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The Cat Type Inference Algorithm

6 replies on 1 page. Most recent reply: Nov 13, 2006 3:09 PM by Christopher Diggins

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 Christopher Diggins Posts: 1215 Nickname: cdiggins Registered: Feb, 2004
The Cat Type Inference Algorithm (View in Weblogs)
Posted: Nov 9, 2006 12:23 PM
Summary
I've posted an updated version of the Cat manual with a generalized description of the type inference algorithm used in Cat. This post contains an excerpt of the type inference algorithm description.
Here is an excerpt of the current Cat manual as it pertains to the current Cat release, version 0.9.7. I have to apologize in advance, it is a bit dense, but it should be useful if you are interested in the nitty gritty of how type inference can work in a stack-based language.

## Type Checking and Type Inference

This section provides a description of the algorithm for checking well-typedness and inferring types of Cat functions.

The primary and auxiliary stacks in Cat can be viewed as a pair of tuples. Every function expresses a mapping from a pair of a tuples to another pair of tuples. We can express the consumption and production of a function type using the following short hand notation, where index 0 represents the type at the top of the stack.

```    primary consumption   = PC = (pc0, pc1, ..., pcN)
auxiliary consumption = AC = (ac0, ac1, ..., acN)
primary production    = PP = (pp0, pc1, ..., pcN)
auxiliary production  = AP = (ap0, ap1, ..., apN)
```
From this notation the types of two functions can be expressed as:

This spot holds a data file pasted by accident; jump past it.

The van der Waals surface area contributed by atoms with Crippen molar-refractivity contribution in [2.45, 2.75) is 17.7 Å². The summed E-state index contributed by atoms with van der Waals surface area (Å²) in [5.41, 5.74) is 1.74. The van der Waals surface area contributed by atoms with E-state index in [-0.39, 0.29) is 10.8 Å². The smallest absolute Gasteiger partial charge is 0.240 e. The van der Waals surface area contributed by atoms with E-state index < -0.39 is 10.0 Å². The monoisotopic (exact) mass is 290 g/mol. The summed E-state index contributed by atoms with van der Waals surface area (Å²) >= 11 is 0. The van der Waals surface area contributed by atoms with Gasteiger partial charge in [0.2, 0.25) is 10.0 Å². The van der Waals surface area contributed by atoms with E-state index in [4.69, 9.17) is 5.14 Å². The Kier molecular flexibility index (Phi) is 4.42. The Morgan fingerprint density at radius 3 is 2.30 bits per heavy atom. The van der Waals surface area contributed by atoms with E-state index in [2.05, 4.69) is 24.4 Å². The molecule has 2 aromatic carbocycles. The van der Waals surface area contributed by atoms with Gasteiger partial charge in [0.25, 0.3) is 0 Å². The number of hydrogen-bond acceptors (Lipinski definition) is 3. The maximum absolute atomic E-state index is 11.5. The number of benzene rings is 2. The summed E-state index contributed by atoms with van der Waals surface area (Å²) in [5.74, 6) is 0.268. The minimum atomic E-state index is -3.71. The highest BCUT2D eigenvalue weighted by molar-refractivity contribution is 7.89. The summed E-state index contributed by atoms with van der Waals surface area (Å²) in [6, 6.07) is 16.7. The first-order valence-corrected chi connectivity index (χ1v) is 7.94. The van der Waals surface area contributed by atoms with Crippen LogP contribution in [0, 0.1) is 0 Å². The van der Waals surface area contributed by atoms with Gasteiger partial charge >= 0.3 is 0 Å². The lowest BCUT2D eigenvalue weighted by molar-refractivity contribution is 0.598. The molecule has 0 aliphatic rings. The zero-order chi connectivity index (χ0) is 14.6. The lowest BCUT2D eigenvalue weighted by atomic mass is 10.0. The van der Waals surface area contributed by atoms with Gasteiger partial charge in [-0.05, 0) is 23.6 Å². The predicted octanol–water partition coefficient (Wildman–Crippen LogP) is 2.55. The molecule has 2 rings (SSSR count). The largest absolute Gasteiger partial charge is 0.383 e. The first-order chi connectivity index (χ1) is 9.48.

```    f : (PC(f), AC(f)) -> (PP(f), AP(f))
g : (PC(g), AC(g)) -> (PP(g), AP(g))
```
The superset relation of tuples as follows:
```    (a0, a1, ..., aN) >= (b0, b1, ..., bM)
iff (N > M) and forall i=0 to M (ai = b0)
```
A Cat function is well typed according to the following function definition:
```    welltyped(f . g) iff
PC(g) >= PP(f) or PP(f) >= PC(g)
```
Consider the following definitions of addition and subtraction:
```    (a0, a1, ..., aN) + (b0, b1, ..., bM)
= (a0, a1, ..., aN, b0, b1, ..., bM)

(a0, a1, ..., aN) - (b0, b1, ..., bM)
= M > N | (b[N+1], b[N+2], ..., bM)
M <= N | ()
```
Using these definition we can define the consumption and production of the compose of the two functions as follows:
```    PC(f . g) = PC(f) + (PC(g) - PP(f))
AC(f . g) = AC(f) + (AC(g) - AP(f))
PP(f . g) = PP(g) + (PP(f) - PC(g))
AP(f . g) = AP(g) + (AP(f) - AC(g))
```
Putting this together the type of two consecutive functions is:
```    f . g : (PC(f) + (PC(g) - PP(f)), AC(f) + (AC(g) - AP(f)))
-> (PP(g) + (PP(f) - PC(g)), AP(g) + (AP(f) - AC(g)))
```

That is all there is to it. I know it's a bit dense, but hopefully it can still be of some use. If you have some suggestions on how I can make it more clear, and use more standardized language or notation I would be very appreciative. Even if you just point out the confusing bits, that would be very helpful!

 Reno C. Posts: 10 Nickname: saxml Registered: Oct, 2005
Re: The Cat Type Inference Algorithm Posted: Nov 11, 2006 10:16 PM
My apologies if I screw up everything but I think you made some mistakes in you definitions and assertions.

> The superset relation of tuples as follows:
> <pre>
> (a0, a1, ..., aN) >= (b0, b1, ..., bM)
> iff (N > M) and forall i=0 to M (ai = b0)
> </pre>

Shouldn't it be indeed:
`     (a0, a1, ..., aN) >= (b0, b1, ..., bM)     iff (N >= M) and forall i=0 to M (ai = bi)`